WHEN the countries of the Visegrad Group (V4) joined the European Union they accepted the obligation to render aid and assistance to developing countries. In addition to the official policies of the EU and individual governments, there are several initiatives which, working in synergy with official efforts, help to make the changes in target countries more lasting and consistent by provision of non-financial assistance.
What makes V4 countries different from traditional donor countries in the sphere of development aid are their experiences of transition in various sectors of society, specifically transformation and reform processes in the areas of politics, the economy, and the rule of law.
Building on this experience, the International Visegrad Fund supports projects that convey the Visegrad Group's experience in the fields of democratisation and integration into various inter-governmental structures, especially the European Union. European integration was in fact one of the driving forces behind the creation of the Visegrad Group itself.
NGOs of the Visegrad region
Non-governmental organisations played a key role in democratisation projects and integration campaigns in the Visegrad countries. In many cases, they complemented the work of governments in many areas while those governments faced a range of different, complex tasks. Through the activities of NGOs, the governments of these countries could “outsource” some of their more demanding and detailed tasks since NGOs are more flexible and emerge directly from civil societies while forming, cultivating and changing those societies. Many of their activities come across as more credible to target groups.
While the original objective of intensive cooperation among the V4 countries has been successfully achieved the experience and knowledge acquired during the transition period are unique and worth sharing. It would be a waste not to use them in countries that are facing the same changes and challenges: the countries of the Balkans and the post-Soviet countries on the eastern borders of the EU.
Nevertheless, these countries differ from the Visegrad members. Certainly, geographical distance has played a vital role in these differences, something which can also be found among the V4 countries. However, their advanced culture and the absence of, or the presence in a milder form, of cultural identity crises enabled the V4 countries to promptly take the path of change. On the contrary, Balkan countries and Belarus have long faced the challenge of having to rediscover their cultural identities.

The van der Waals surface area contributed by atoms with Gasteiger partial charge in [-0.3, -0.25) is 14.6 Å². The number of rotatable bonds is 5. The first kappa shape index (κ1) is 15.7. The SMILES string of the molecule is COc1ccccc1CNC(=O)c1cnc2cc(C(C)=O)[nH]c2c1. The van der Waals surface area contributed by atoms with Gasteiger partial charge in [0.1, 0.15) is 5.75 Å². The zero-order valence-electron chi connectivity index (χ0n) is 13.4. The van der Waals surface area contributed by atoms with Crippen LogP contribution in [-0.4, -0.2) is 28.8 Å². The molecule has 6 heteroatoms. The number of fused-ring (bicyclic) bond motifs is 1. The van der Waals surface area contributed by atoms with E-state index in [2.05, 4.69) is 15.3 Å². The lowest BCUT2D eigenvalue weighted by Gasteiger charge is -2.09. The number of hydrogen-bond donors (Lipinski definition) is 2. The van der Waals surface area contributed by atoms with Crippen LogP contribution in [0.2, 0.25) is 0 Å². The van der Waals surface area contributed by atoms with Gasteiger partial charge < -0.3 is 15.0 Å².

Resolving questions of cultural identity and accepting and acknowledging these is important for the whole society. Only after this happens can societies start making changes and reforms that are sustainable and irreversible. A cultural campaign in Belarus, Budzma! (Let us be!), deserves attention in this respect. With the help of artists and experts, including those from the V4, the authors of the campaign are trying to ‘de-Sovietise’ society there and search for a common Belarusian identity: from language, through music, to visual art – searching for all that can be called Belarusian without trying to instigate nationalism.
The engagement of V4 NGOs in such projects helps them to understand the problems and needs of these regions and thus enable the selection and design of projects which can have real impact for both regions.
One such example might be ‘Visegrad for European Serbia’ a project implemented by the Pontis Foundation in cooperation with partners from the Visegrad Group: DemNet of Hungary, the Robert Schuman Foundation of Poland, and the Czech Democracy and Culture Studies Centre, as well as the Serbian partner organisation, the Belgrade Fund for Political Excellence.
The project organisers learned that the regions show the gravest lack of understanding about specific aspects of the European integration process. In Serbia, the debate about the country’s European future has taken place mainly in Belgrade, where just a small group of people is involved, primarily politicians and experts. Ordinary Serbs perceive EU membership as something distant, without a specific positive influence on their everyday lives in local communities.
Thus, the project has brought the issue of integration to the regions and addresses issues which really concern citizens – especially those concerned with social and economic development, cross-country regional cooperation, or prospects for students in the EU. Panels including experts from the V4 countries considerably improved citizens’ understanding of the European integration process, its role in the development of their local communities, and the essential relationships between improvements in their everyday lives and the strategic course of the country. This was especially true in parts of the country and among groups of the population who have been critically affected by the negative effects of economic transition.
Analysts and vehicles of change